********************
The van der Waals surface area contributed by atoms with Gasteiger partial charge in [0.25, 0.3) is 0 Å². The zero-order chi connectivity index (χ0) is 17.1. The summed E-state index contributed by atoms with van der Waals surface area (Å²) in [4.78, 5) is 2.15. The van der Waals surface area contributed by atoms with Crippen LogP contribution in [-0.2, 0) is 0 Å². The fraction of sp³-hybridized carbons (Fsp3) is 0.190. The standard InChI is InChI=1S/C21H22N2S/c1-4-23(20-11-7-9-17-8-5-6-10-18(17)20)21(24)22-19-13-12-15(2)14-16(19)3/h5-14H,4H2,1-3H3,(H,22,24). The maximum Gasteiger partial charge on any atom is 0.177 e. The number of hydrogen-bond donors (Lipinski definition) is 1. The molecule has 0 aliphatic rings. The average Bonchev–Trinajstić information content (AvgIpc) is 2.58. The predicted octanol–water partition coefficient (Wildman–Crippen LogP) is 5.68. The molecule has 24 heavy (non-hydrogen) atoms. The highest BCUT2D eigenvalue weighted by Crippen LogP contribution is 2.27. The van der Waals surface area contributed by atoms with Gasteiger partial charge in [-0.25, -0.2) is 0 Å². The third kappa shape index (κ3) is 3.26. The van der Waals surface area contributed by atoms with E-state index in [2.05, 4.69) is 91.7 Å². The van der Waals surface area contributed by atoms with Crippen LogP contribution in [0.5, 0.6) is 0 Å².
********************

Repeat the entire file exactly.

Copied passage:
The van der Waals surface area contributed by atoms with Gasteiger partial charge in [0.25, 0.3) is 0 Å². The zero-order chi connectivity index (χ0) is 17.1. The summed E-state index contributed by atoms with van der Waals surface area (Å²) in [4.78, 5) is 2.15. The van der Waals surface area contributed by atoms with Crippen LogP contribution in [-0.2, 0) is 0 Å². The fraction of sp³-hybridized carbons (Fsp3) is 0.190. The standard InChI is InChI=1S/C21H22N2S/c1-4-23(20-11-7-9-17-8-5-6-10-18(17)20)21(24)22-19-13-12-15(2)14-16(19)3/h5-14H,4H2,1-3H3,(H,22,24). The maximum Gasteiger partial charge on any atom is 0.177 e. The number of hydrogen-bond donors (Lipinski definition) is 1. The molecule has 0 aliphatic rings. The average Bonchev–Trinajstić information content (AvgIpc) is 2.58. The predicted octanol–water partition coefficient (Wildman–Crippen LogP) is 5.68. The molecule has 24 heavy (non-hydrogen) atoms. The highest BCUT2D eigenvalue weighted by Crippen LogP contribution is 2.27. The van der Waals surface area contributed by atoms with Gasteiger partial charge in [-0.25, -0.2) is 0 Å². The third kappa shape index (κ3) is 3.26. The van der Waals surface area contributed by atoms with E-state index in [2.05, 4.69) is 91.7 Å². The van der Waals surface area contributed by atoms with Crippen LogP contribution in [0.5, 0.6) is 0 Å².